#3

Thank you for the great feedback!

How long has this been going on: There have been traces of these symptoms for the last 10+ years, but they have increased to the point of significantly interfering with daily life for ~2-3 years.

Location: Michigan, United States

Salt Intake: Didn’t realize it until you pointed it out, but I’ve been using non-iodized kosher salt for several years as my primary salt source (many home-cooked meals). Outside of that I try to limit salt to <3000mg/day.

Healthy Fats: I typically eat 2-3 avocados a week, 3-4 tbsp of extra virgin olive oil a day, 3 eggs a day. No fish oil supplements at this time.

LH: It should be 2.4. I missed the decimal. Sorry

Iron Intake: Is your recommendation just for fortified foods like cereals/rices/etc. or does it include other iron rich foods like red meat, seafood, …?


Update (5/8/17):
I recently took oral body temperatures and recorded: 97.0 (9am), 97.4 (1pm), 97.1 (5pm), and 96.9 (9pm). Temperatures were the average of three readings. Checking my medical records my temperatures have been around 97.5 for the past 4 years with my earliest record coming in at 98.3 (7 years ago). I purchased iodine supplements and will provide an update once that test runs its course.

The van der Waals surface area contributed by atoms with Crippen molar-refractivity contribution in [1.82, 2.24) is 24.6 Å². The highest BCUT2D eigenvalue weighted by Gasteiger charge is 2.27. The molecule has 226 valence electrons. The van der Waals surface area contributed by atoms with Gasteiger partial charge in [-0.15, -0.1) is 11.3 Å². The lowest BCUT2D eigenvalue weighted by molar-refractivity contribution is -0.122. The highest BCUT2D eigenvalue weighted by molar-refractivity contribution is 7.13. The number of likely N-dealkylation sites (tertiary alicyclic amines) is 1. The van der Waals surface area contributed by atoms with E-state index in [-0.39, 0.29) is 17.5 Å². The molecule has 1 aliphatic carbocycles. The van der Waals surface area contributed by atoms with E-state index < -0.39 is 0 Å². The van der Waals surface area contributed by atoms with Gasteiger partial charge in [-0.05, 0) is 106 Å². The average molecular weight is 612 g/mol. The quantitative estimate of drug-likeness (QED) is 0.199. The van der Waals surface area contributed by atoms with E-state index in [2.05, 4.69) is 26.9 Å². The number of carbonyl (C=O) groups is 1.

Thanks again, this is a big help.


#4

You must be getting selenium. A high potency B-complex multi-vit with trace elements including 150mcg iodine + 150-200mcg selenium is a good option. Should not list iron which most “male” targeted products would be. Males do not need added iron unless there is a GI bleed or some other pathology.

Note that serum iron levels are very changeable. You should not be making changes based on that alone.

Others in your home are also iodine deficient.

Avoiding iron fortified foods is good. Not asking you to avoid foods that you like!

Thyroid function has a large influence on fat gain or ability to loose fat.

In future, you can test TSH, fT3, fT4 [please not T3, T4]. Need direct fT3, fT4 labs. When taking larger amounts of iodine, TSH will be increased and that is expected, making TSH lab results of no value at that time.

Do read the finding a TRT doc sticky.


#5

Thanks for the info and heads up regarding selenium. Just got my supply in and will start dosing with iodine tomorrow (+ few dietary changes). Thanks again and I’ll report back after the iodine process.